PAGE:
by Jack London
We've identified these texts as great options for text pairings based on similar themes, literary devices, topic, or writing style. Supplement your lesson with one or more of these options and challenge students to compare and contrast the texts. To assign a paired text, click on the text to go to its page and click the "Assign Text" button there.
- Jack London
“Winged Blackmail” is a short story by the famous American writer Jack London (1876- 1916). The story opens as Peter Winn plots to take control for personal gain. Instead, he is met with the unbridled power of fear, which takes the shape of a pigeon.Pair “Winged Blackmail” with “Love Letter,” both by Jack London, and ask students to compare the author’s dissimilar representations of fear in the two pieces. What do the characters in each text fear? Consider differences in style, tone, and themes.
Why Do We Hate Love?
- Robert Firestone, Ph.D.
Loving another person and accepting love from another person can sometimes be a very painful experience. In his article, “Why Do We Hate Love,” Robert Firestone, Ph.D. explains the psychology behind this phenomenon.Pair “Why Do We Hate Love?” with “Love Letter” and have students discuss the less idyllic aspects of romantic entanglement. In what ways might something we often champion as an unqualified good—romantic love—cause a person trouble? Is a person’s negative reaction to being loved or being in love unconscious? Does this change your perception of London’s take on love?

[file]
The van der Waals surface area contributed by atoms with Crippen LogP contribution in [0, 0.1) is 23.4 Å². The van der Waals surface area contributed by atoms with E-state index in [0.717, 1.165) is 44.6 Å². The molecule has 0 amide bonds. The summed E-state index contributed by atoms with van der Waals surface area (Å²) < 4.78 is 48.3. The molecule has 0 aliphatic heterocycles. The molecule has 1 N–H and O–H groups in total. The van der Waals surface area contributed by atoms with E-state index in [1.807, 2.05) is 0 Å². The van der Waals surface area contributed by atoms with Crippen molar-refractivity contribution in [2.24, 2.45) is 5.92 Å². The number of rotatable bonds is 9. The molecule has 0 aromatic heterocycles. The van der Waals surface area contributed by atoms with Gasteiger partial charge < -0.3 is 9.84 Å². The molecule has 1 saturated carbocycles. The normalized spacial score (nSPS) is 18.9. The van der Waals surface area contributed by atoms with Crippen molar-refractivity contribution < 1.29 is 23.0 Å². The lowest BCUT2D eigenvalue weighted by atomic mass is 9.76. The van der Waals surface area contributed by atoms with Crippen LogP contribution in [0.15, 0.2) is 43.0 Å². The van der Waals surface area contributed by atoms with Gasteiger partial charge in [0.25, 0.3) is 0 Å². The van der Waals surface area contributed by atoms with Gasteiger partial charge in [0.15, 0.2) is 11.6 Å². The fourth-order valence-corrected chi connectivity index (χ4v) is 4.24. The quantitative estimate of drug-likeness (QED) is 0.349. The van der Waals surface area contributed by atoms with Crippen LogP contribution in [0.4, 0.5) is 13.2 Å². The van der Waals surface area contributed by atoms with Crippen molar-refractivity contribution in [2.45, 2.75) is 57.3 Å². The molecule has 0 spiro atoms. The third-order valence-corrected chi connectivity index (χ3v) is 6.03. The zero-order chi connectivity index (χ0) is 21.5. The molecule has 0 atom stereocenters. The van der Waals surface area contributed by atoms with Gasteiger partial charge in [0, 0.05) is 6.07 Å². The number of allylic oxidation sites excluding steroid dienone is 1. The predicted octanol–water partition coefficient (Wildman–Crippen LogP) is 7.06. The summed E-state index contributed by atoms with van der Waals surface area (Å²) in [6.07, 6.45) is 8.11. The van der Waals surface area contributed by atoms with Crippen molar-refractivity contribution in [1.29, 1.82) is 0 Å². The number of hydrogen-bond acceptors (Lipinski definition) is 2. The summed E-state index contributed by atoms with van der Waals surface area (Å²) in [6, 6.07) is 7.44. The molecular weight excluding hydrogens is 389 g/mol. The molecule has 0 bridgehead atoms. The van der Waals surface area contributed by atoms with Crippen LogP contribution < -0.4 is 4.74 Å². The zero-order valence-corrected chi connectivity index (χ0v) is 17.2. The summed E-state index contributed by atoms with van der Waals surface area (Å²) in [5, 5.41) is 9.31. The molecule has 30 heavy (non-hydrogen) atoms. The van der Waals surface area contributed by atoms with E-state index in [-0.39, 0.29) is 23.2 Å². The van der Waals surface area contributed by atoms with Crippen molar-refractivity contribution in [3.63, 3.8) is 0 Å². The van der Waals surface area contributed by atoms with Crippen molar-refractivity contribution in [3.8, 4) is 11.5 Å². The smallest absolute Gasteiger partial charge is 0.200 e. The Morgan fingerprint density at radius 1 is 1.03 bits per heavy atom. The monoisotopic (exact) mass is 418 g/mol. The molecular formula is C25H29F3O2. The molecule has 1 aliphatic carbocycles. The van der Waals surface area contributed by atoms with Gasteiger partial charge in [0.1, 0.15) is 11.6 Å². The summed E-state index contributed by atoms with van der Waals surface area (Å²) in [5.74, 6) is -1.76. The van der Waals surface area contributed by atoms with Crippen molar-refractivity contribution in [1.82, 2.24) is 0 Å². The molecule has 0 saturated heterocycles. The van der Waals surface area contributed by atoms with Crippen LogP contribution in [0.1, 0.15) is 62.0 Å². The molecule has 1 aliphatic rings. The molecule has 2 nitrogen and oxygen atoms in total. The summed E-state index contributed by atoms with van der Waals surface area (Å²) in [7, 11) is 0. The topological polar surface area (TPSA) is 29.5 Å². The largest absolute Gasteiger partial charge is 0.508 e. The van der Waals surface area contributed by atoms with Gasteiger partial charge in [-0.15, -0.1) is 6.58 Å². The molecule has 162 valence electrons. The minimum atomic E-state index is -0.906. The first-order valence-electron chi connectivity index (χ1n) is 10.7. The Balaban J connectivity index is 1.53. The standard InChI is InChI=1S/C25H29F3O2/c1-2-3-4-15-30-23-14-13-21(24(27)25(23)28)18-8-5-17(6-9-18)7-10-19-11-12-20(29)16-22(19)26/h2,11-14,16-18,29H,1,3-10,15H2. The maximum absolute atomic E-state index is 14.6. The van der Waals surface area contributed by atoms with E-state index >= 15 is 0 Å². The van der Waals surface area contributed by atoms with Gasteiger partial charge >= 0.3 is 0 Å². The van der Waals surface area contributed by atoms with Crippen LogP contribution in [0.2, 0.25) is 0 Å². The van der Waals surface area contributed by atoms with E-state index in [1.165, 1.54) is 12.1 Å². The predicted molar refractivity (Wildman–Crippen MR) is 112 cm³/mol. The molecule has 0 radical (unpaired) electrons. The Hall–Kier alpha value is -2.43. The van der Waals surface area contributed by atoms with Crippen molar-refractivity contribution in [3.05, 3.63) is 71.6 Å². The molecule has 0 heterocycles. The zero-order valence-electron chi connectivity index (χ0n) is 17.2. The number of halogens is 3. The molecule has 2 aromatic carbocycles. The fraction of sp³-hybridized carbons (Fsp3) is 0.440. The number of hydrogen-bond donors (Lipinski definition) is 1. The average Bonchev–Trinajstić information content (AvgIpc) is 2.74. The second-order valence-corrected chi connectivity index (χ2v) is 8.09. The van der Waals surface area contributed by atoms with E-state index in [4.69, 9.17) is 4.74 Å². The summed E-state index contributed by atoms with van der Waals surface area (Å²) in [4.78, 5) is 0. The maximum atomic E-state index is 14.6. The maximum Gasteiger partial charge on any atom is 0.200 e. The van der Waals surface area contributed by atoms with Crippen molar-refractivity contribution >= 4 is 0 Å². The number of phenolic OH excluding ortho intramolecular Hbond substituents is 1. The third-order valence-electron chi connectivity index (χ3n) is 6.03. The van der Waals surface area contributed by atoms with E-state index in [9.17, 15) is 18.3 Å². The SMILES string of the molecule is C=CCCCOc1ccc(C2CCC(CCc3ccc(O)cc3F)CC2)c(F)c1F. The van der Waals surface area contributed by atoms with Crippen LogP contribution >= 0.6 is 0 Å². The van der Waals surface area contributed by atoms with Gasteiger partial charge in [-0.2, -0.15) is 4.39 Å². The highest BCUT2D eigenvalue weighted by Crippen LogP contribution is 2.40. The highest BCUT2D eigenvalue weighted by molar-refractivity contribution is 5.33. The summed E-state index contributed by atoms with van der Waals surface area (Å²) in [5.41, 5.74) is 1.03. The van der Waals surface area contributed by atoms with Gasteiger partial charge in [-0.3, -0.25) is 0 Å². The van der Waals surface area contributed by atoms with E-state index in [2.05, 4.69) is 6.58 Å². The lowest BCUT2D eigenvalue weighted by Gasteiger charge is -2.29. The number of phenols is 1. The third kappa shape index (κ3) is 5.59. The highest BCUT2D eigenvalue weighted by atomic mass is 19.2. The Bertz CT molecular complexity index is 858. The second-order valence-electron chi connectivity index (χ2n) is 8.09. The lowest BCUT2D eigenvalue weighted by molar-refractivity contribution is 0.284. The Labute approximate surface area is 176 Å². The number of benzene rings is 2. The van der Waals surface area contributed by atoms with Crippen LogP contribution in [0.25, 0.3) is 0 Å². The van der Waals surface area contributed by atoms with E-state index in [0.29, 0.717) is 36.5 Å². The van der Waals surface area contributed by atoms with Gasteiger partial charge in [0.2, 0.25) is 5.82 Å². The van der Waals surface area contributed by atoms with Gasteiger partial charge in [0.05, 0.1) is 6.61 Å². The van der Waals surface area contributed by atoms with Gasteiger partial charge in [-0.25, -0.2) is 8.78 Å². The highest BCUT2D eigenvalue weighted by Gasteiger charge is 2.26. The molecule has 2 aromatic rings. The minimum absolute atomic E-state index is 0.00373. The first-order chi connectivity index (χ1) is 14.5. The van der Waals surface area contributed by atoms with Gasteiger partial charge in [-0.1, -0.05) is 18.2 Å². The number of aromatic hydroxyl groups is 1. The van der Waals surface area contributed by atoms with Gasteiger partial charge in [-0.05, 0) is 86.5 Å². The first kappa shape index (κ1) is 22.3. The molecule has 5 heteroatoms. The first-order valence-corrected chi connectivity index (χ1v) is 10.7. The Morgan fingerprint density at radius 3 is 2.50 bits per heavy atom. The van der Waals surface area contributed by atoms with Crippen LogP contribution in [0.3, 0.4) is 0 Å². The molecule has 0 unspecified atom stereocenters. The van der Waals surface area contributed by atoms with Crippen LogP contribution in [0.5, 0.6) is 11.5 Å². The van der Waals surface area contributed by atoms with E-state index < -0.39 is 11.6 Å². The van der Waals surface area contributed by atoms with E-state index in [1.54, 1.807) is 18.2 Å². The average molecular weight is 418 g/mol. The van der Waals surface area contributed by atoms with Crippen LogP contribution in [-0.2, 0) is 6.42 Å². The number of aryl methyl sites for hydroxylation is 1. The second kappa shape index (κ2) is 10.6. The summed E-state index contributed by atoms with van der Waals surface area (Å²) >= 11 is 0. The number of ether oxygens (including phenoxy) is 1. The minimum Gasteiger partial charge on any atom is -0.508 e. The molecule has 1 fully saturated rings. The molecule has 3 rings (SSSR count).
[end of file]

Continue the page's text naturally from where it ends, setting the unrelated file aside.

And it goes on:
Tristan and Isolde
- Lady Jane Wilde
In “Tristan and Isolde: The Love Sin,” a legendary knight and a princess fall in love, but at the cost of betraying their king.Pair “Love Letter” with “Tristan and Isolde: The Love Sin” and ask students to discuss the themes of love and betrayal in these texts. How does the language of both texts contribute to their tones and themes? Does the former text provide some perspective on their situations?